Friday, December 26, 2014

A Moment of Bureacratic Cheer at Christmastide

There's a delightful anecdote in a book I'm reading, Dark Paths, Cold Trails by Doug Clark (ISBN 978-0002000789) -- a discussion of the Canadian crimefighting system.  It says here on page 231of the trade-paperback edition that when the government issued Ontario's single-payer-plan health cards, 12 million cards were issued for the 10 million people in that snowy province.  The application forms had been sent out to people's house pets, among other small mistakes.  And as a little bonus, Ella Galligan, a 102-year-old Ontario resident who was the daughter of a former member of Parliament and the mother of a Supreme Court judge, was denied a health card because her claim was no good -- they called her a "refugee claimant," whatever that means.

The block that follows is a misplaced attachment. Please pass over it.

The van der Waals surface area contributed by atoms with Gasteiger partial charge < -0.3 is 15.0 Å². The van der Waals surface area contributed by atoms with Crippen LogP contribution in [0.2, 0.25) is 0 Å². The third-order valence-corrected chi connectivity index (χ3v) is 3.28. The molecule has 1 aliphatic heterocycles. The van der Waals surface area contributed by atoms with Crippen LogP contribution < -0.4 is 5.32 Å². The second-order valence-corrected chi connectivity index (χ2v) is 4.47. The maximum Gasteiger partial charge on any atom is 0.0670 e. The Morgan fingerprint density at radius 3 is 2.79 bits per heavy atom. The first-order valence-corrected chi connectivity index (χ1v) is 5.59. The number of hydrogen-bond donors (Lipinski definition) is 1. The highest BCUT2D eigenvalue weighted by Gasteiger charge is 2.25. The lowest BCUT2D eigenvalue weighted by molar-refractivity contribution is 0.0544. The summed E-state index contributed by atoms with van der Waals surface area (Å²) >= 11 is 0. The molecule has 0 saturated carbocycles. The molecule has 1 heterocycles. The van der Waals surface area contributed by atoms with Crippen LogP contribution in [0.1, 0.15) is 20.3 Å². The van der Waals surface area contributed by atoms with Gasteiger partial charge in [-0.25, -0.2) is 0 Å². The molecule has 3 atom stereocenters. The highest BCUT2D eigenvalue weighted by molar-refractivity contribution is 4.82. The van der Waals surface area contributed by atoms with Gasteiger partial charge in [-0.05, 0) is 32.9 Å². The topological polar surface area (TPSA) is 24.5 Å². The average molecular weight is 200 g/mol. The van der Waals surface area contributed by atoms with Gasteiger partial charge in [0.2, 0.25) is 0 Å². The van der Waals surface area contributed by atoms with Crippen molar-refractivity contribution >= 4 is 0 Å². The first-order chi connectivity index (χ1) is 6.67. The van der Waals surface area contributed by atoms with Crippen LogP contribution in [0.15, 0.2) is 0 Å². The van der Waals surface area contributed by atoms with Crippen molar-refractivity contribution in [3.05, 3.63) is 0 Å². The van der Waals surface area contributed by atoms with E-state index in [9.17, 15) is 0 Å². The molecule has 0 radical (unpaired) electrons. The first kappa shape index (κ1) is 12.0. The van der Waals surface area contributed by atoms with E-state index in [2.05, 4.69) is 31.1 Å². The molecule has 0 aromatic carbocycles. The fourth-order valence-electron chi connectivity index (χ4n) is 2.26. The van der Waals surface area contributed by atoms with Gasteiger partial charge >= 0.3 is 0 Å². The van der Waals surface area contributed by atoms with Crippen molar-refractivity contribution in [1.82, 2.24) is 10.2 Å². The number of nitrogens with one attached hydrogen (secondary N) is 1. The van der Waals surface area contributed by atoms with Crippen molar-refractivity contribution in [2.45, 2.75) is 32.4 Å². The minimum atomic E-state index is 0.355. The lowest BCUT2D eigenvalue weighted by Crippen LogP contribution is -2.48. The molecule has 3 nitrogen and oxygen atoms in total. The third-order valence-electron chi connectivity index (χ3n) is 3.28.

That made me smile. 

Saturday, December 20, 2014

Saw This Image on CNN News Today...

...And I have to say it gave me a bit of a chill.  This is actually the logo for the Chrysler Company, in gleaming 3-D on the front of their headquarters.  I looked up and saw this as the item was just about to change over to something else, but what I did catch (I was in a diner and there was no sound, only closed captioning) was perfectly in tune with this serene image:  EVERYTHING IS UNDER CONTROL.  WE HAVE DONE NOTHING WRONG.  CHRYSLER IS MANAGING EVERYTHING PERFECTLY.
OK, so I just looked up CNN News to see what story they covered in relation to the Chrysler Corporation today.  The headline says "CHRYSLER EXPANDS RECALL TO 3.3 MILLION VEHICLES."  Faulty airbags, it says.

Saturday, December 13, 2014

Kathy's WWII Awareness Survey